The Sarvodaya Conference held at Chandil in Singhbhum distict of Bihar was a major landmark in the life of Vinoba. There, for the first time, in a very cogent manner, Vinoba expounded his ideas of the "Third Power", which is different from the "Power of Violence" (Himsa Shakti) and the "Power of State" (Danda Shakti). He called it "People's Power" (Loka Shakti). He delivered a major speech on it at the Chandil Conference on 9th March, 1953 (1).
Vinoba firmly believed that his job was to awaken this people's power, which is latent in every individual. Unless this latent power is unleashed, real democracy will not prevail. People must be made strong. Unless the people are strong and self-reliant, they really cannot control State Power. Vinoba even went to the extent of saying that he was more afraid of "good" government (Su-rajya) than "bad" government. The people fight the bad government, and throw it out, as they did in India in 1947. But if a really good government exists, it will make people crippled and dependent on it. Vinoba saw a great danger in Surajya. After all, an individual is a reality which can be seen, but groups, families, castes, religions, parties, countries, governments etc, are all social constructs. His stress on this individuality is of cautious far reaching importance. This individual's swarajya (self-government) is more important than Su-rajya (good government) by others.
In Maharashtra, this idea is expressed in the following words:
Tyajet ekam Kulasyarthe,
Gramasyarthe Kulam tyajet,
Atmarthe prithivim tyajet.
You should sacrifice an individual (ekam) for the family (kulam); the family for the village (grama); the village for the state (janapada); but for self-realisation (amarthe) sacrifice the world (prithivi). This sequence and its climax are a very major theoretical position in Hindu civilization.
Where the individual is so important, how does one awaken his social consciousness of experience of power? Vinoba says that it is possible only through the spread of thought (Vichar Prasar) and the discipline of thought (Vichar Sasan).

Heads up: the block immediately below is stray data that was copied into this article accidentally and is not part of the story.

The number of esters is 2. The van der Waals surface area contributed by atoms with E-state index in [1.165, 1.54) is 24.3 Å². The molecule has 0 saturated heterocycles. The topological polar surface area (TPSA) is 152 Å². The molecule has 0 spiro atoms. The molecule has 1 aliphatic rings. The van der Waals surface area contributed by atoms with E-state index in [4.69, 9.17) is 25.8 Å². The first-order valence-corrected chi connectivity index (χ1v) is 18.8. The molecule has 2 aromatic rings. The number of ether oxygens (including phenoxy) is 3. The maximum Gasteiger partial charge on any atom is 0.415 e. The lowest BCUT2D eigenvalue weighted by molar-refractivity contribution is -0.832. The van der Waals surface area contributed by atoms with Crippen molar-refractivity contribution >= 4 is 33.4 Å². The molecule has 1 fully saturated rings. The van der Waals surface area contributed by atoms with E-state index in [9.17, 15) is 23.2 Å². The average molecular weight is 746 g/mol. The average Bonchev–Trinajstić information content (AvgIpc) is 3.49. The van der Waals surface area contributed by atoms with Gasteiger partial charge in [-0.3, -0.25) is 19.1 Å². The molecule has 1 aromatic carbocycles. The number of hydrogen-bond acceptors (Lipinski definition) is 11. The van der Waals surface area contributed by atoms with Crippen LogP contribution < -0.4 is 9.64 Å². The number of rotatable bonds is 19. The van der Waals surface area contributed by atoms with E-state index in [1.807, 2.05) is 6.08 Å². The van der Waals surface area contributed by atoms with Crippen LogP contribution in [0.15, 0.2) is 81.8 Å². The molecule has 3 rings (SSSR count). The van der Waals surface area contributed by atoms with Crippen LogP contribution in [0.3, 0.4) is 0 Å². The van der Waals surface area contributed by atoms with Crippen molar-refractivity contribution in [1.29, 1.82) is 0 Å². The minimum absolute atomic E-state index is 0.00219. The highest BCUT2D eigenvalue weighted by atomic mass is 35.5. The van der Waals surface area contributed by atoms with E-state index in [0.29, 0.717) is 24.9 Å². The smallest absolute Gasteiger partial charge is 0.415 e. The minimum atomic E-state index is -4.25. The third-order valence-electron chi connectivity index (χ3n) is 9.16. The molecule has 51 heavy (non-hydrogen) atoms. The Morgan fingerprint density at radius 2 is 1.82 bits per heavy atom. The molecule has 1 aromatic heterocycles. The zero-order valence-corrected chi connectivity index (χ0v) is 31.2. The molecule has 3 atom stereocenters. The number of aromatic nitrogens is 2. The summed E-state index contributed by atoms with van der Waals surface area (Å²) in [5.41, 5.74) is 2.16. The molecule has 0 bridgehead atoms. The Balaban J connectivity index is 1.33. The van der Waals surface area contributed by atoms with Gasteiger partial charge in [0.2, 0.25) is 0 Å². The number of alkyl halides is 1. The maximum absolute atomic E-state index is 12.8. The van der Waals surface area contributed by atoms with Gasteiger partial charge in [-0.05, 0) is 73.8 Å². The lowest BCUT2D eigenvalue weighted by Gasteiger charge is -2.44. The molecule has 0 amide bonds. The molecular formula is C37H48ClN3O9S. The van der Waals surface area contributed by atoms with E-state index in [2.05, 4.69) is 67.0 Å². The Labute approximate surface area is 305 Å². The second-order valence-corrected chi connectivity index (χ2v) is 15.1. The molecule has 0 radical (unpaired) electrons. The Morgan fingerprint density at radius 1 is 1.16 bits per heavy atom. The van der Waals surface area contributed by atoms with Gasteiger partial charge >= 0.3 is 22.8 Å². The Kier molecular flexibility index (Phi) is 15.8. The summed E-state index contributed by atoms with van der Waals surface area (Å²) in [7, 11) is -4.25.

"By discipline of thought, I mean that ideas should be clearly understood and expounded. Nothing should be accepted without understanding the principles involved. It should be a matter for regret when anyone accepted our ideas without having understood them; we should be satisfied with explaining our ideas without imposing our will on others. Some people say that the Sarvodaya Samaj is a "loose organization." A loose organization would certainly be useless and serve no purpose. The Sarvodaya Samaj is not a loose organization; it is not an organization at all. It is a society based solely on ideas. We compel none to carry them out without understanding them, and we will not obey anyone's orders without first considering and approving them. We meet only to exchange ideas. The Koran, in singing the praises of the saints, says that their work is marked by mutual consultation. We too must devote ourselves to mutual consultation and pooling of ideas. We should be happy when people refuse to accept our ideas because they are not convinced; we should be very unhappy if someone puts these ideas into practice without understanding them. It seems to me that there is more strength in such an organization than in one which is efficient, clear-cut and bound by regulation. I am not saying that a strictly regulated legalistic organization has no power at all, but that its power is not Siva-Sakti, it is not a power for good. It is because we wish to create Siva-Sakti that we desire only the discipline of ideas." (3)